Think back to 1967. The job you have today may not even have existed. The Internet, and all the jobs that have come with it, were decades away. The Detroit automakers were dominant. Quality of life was different, too: The median household income was an inflation-adjusted $40,261, compared with $50,303 in 2008. There were also a hundred million fewer of us; 1967 was the year the U.S. population hit 200 million. We passed the 300 million mark in 2006, and by 2050, there will very likely be more than 400 million Americans. The lifestyle of the average American may change just as much from 2010 to 2050 as it did from 1967 to 2006. The economy will especially undergo change.
Joel Kotkin, distinguished presidential fellow in urban futures at Chapman University, has spent a lot of time thinking about exactly what those changes might look like in 2050. He previously wrote a book about the history of American cities, but in his new book, The Next Hundred Million: America in 2050, he looks ahead to how recent economic and demographic trends may play out over the next few decades. Here are a few of the book's most striking predictions.
1. The death of the suburbs is highly exaggerated. In the 20th century, the suburbs became the primary place for Americans to live. But the recent housing market crash, high gas prices, and concerns about environmental sustainability have caused many to wonder how long suburbs will be able to grow. Kotkin writes that the suburbs will not only continue to grow; they will become even more like cities. "The suburbs of the future will in many ways be more diverse than the cities," Kotkin told U.S. News. While the suburbs of the 1950s were predominantly white, suburbs today have an increasing number of ethnic minorities and recent immigrants. A major reason suburbs are changing is that they are providing more jobs than ever. Historically, people living in bedroom communities outside of a city have commuted downtown to work. Suburbs are also becoming more appealing because they are developing their own cultural amenities. "Many have rebuilt town centers and revived Main Streets," says Kotkin.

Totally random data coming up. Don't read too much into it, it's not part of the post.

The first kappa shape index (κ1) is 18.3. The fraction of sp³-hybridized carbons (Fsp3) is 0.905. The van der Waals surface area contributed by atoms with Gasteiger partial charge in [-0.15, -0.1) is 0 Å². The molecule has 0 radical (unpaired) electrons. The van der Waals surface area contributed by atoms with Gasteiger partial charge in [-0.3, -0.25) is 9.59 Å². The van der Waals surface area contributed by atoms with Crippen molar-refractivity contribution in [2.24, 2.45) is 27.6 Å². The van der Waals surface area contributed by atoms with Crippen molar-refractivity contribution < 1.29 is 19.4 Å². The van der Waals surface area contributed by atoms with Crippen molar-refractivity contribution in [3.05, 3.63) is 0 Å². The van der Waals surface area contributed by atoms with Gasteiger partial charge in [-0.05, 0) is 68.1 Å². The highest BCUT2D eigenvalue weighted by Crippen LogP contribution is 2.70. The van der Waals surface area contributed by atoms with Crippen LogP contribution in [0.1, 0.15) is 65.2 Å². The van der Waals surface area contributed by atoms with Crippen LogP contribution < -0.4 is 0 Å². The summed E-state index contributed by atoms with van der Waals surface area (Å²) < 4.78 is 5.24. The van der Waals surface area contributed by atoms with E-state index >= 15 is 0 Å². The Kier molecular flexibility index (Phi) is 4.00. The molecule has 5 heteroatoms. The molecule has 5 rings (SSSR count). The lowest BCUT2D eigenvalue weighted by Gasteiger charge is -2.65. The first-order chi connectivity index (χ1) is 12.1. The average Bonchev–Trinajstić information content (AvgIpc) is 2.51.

This growth will be made possible—and desirable, Kotkin argues—because suburbs will become what he calls "greenurbia." Kotkin predicts that while cars will continue to be the dominant mode of transportation, fuel-economy improvements, more energy-efficient homes, and telecommuting will allow suburbs to coexist with a clean environment.
2. The rise of "luxury cities." Cities, however, are not on the way out. Kotkin points to New York and San Francisco as models for some cities in the future: expensive places that are playgrounds for younger and often single residents. This is one trend that Kotkin finds worrisome. "New York has got to be able to hold on to enough middle-class people, ages 30 to 45," he says. The "luxury city" also creates problems for residents' upward mobility. Kotkin's chief concern is that even as more ethnic minorities join the middle class, the ability for people in the middle class to enjoy the same lifestyle as the upper class in their cloistered cities will be limited. "Class, not race, is going to be the great American issue," says Kotkin.
3. Jobs get more virtual. Jobs are perhaps the biggest concern of Americans today. Kotkin looks to new businesses that began during the recession to point the way to the future of jobs. "There has been a huge surge in the number of independent proprietorships," says Kotkin. Thanks to the Internet, the average entrepreneur does not need a large corporation in an office building to run a business and can instead find people to help run the business online. "Some of these jobs are going to places like China and India, but they are also going to places like North Dakota," says Kotkin.
That's not to say that physical locations for businesses will be unnecessary or that rural towns in the heartland can be just as innovative as large metropolitan areas. "You'll still have centers. Wall Street will still be a center of finance, for example. Their market shares will reduce over time, however," says Kotkin.